Realistically, the building of a new training facility will not be possible without a significant injection of capital, irrespective of whether such a strategy would allow for a sale of Milnerton, for instance.

Next steps
We have noted the stakeholder complaints regarding day-to-day operations and the KR Board assure stakeholders that actions will accordingly be taken to ensure that an optimal customer experience is maintained. Stakes will continue at current levels out- of-season with a view to implementing a similar approach to in-season for the year ahead.

We reiterate that, during this process, the KR Board will remain responsible for the operational requirements of KR and are committed to their responsibilities.

Given that a transaction is likely to involve the issuing of shares and/or a sale of shares and/or a disposal of assets which will require, inter alia, shareholder approval, and since the Trust is the sole shareholder in KR, the Trust has resolved to mandate Mark Currie, Pieter Graaff and Kevin Somerville to consider and evaluate any proposals and potential suitors, and to revert to the Trust and the KR Board with a proposal for consideration and approval.

The appointment of independent transactional advisor(s) to support the process is also in progress.

The KR Board has received an expression of interest from 4Racing which will follow the process outlined by the Trust to engage with a potential suitor. However, as mentioned, the Trust and KR Board invite all other potential suitors to engage with the nominated Trustees to explore any and all opportunities. Every opportunity will be considered on its merits.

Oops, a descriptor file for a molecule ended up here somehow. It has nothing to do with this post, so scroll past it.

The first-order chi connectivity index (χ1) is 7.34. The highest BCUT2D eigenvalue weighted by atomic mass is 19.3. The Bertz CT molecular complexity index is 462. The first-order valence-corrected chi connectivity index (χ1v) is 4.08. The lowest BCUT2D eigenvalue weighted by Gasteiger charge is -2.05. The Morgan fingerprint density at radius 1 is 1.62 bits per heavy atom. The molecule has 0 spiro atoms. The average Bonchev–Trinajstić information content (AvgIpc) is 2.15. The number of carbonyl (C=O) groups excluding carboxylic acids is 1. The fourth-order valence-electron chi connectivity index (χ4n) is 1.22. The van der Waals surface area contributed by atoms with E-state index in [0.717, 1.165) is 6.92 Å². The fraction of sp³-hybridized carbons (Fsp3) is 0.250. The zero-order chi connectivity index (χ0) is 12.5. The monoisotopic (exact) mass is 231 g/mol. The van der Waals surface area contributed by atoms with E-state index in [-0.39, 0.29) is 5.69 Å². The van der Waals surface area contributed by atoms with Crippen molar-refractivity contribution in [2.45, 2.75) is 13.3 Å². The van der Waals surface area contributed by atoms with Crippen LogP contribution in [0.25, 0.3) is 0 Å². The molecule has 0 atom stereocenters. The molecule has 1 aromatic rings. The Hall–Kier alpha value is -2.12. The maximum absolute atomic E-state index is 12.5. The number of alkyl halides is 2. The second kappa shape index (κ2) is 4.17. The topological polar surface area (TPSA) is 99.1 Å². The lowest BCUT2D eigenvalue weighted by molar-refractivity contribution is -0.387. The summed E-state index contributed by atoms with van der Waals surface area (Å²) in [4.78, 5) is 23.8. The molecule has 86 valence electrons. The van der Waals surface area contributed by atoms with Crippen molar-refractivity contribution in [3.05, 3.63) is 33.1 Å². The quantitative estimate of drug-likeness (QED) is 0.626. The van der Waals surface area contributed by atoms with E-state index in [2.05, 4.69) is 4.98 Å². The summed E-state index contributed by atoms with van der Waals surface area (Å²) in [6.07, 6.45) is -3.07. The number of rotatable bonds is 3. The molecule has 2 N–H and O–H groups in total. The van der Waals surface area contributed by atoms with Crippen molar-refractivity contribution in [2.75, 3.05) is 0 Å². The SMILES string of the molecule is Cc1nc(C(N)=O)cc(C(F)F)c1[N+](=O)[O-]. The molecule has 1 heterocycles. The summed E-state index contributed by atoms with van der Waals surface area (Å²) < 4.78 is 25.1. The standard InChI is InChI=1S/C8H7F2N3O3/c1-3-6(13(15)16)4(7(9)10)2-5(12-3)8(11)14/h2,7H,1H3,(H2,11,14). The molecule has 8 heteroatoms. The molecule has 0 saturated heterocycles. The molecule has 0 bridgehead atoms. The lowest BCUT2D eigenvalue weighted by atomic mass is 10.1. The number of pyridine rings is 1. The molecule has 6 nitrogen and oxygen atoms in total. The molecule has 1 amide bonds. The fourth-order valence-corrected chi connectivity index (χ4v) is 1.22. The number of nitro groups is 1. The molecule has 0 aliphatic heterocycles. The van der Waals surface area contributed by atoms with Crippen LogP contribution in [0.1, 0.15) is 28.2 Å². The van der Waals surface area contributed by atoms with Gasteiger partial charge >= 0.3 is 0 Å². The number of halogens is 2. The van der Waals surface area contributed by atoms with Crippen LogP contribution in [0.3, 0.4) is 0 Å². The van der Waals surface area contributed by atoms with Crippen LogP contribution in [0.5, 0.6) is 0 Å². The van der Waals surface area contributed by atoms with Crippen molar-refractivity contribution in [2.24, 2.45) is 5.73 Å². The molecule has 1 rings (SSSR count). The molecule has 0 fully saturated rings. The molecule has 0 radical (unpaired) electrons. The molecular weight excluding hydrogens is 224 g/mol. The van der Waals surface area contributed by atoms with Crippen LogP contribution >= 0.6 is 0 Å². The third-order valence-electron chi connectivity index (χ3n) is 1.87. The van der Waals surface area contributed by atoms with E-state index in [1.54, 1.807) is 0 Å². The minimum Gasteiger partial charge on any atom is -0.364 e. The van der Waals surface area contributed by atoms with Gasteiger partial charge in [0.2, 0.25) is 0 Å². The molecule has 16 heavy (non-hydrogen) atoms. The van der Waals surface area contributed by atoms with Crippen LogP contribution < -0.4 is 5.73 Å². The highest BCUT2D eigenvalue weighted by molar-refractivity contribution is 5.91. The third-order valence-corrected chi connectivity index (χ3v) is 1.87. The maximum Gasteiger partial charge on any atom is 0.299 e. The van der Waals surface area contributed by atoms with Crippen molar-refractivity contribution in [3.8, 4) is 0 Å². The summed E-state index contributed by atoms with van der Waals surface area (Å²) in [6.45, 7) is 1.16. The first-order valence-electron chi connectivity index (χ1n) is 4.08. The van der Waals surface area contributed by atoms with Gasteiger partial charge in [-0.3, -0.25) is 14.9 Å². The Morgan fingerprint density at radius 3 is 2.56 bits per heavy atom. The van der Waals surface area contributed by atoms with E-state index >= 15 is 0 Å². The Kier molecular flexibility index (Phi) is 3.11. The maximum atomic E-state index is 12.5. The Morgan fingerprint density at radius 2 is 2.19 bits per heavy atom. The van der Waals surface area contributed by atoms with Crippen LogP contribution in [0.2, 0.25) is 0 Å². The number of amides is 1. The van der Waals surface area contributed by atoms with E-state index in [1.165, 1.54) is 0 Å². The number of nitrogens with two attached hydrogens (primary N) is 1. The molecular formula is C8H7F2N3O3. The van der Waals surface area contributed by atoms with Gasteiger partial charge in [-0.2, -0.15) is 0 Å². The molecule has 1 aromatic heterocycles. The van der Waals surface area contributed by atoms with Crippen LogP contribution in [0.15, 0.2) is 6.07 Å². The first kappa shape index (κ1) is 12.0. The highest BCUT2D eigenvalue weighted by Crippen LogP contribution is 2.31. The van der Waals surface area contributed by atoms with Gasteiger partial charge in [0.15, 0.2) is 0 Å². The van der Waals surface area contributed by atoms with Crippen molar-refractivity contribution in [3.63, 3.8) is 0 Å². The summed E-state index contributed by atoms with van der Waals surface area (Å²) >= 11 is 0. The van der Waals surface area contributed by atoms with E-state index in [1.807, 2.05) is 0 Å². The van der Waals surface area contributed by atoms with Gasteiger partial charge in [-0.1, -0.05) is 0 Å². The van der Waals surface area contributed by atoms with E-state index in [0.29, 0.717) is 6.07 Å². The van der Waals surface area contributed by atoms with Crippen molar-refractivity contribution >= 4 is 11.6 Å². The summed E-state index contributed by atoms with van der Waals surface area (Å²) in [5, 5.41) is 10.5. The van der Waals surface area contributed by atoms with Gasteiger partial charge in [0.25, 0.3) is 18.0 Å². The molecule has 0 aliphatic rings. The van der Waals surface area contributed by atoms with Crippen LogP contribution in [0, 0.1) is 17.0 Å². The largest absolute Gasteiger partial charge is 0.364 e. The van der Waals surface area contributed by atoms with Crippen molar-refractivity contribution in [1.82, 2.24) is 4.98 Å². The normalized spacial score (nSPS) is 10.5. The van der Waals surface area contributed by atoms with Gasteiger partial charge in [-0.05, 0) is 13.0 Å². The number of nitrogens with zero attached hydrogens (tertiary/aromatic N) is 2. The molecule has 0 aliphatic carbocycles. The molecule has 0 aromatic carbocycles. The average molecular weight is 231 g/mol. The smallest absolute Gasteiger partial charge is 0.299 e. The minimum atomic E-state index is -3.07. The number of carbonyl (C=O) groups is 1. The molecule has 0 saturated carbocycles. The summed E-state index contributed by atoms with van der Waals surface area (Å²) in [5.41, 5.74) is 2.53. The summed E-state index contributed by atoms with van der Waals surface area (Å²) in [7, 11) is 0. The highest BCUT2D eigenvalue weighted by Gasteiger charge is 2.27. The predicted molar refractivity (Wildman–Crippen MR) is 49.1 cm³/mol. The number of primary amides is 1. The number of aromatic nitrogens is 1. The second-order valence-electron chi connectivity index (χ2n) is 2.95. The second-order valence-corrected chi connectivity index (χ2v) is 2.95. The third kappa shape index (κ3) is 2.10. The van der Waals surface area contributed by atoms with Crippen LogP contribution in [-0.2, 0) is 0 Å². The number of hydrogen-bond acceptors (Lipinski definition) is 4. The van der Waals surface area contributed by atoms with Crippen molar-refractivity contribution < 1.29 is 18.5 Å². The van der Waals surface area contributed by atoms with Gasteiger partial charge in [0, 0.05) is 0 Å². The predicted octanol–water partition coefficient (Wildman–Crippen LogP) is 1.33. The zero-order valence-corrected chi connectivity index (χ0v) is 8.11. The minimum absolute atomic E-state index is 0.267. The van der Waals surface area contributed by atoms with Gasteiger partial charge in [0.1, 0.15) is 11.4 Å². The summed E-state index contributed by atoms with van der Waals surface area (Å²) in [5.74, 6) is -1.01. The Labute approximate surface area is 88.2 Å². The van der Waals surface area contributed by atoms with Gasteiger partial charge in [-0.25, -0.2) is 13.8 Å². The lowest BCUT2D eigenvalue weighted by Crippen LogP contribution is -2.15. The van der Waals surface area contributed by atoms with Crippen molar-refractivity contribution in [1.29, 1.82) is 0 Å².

Some of the critical aspects for consideration in exploring a proposed transaction will include:
Further engagement and finalization of extending the RMB lending facility to 31 December 2023 to allow a reasonable time to explore all available options;
Appointment of independent transactional advisor(s);
Engaging with potential suitors to find a suitable partner with a proposal that includes a sustainable transaction that safeguards KR and its properties for the perpetual use for horse racing;
Strong focus on diversified revenue streams;
Client centricity aimed at meeting the needs of punters, owners, racegoers, trainers, jockeys, grooms, tv viewers, etc.;
Effective marketing strategies, broadening and retaining customer bases;
Transparency and regular communication to stakeholders; and
Strong focus on digital transformation.
The above list is of course not exhaustive, and we invite further comments and input from stakeholders.

An important point to clarify is the nomination process of directors to the KR Board.

Any stakeholders who are interested in becoming a KR Director need to go through the probity process of the Western Cape Gambling and Racing Board (WGCRB) and are welcome to send through their CV’s and details to the Trust or the ROA who have the authority to approve the appointment of directors.

In summary, we are fully aware of the urgency to find the best solution for KR and our commitment is to keep all stakeholders informed through the process of finding a sustainable solution for the future of KR.

From the KR Board and Thoroughbred Horse Racing